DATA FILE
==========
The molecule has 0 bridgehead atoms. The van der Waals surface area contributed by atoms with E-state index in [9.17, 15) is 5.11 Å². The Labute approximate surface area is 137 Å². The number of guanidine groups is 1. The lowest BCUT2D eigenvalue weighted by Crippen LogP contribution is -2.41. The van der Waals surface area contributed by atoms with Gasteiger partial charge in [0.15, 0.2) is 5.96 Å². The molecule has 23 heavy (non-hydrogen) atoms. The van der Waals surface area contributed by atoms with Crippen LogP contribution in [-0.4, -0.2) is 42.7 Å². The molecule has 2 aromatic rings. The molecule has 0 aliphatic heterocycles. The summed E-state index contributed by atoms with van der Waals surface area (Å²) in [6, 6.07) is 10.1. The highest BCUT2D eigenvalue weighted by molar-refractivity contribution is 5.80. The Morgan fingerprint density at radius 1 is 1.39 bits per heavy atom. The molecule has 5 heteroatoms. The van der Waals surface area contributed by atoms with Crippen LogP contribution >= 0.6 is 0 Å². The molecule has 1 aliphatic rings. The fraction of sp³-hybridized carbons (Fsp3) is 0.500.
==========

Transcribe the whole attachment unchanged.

The molecule has 0 bridgehead atoms. The van der Waals surface area contributed by atoms with E-state index in [9.17, 15) is 5.11 Å². The Labute approximate surface area is 137 Å². The number of guanidine groups is 1. The lowest BCUT2D eigenvalue weighted by Crippen LogP contribution is -2.41. The van der Waals surface area contributed by atoms with Gasteiger partial charge in [0.15, 0.2) is 5.96 Å². The molecule has 23 heavy (non-hydrogen) atoms. The van der Waals surface area contributed by atoms with Crippen LogP contribution in [-0.4, -0.2) is 42.7 Å². The molecule has 2 aromatic rings. The molecule has 0 aliphatic heterocycles. The summed E-state index contributed by atoms with van der Waals surface area (Å²) in [6, 6.07) is 10.1. The highest BCUT2D eigenvalue weighted by molar-refractivity contribution is 5.80. The Morgan fingerprint density at radius 1 is 1.39 bits per heavy atom. The molecule has 5 heteroatoms. The van der Waals surface area contributed by atoms with Crippen LogP contribution >= 0.6 is 0 Å². The molecule has 1 aliphatic rings. The fraction of sp³-hybridized carbons (Fsp3) is 0.500.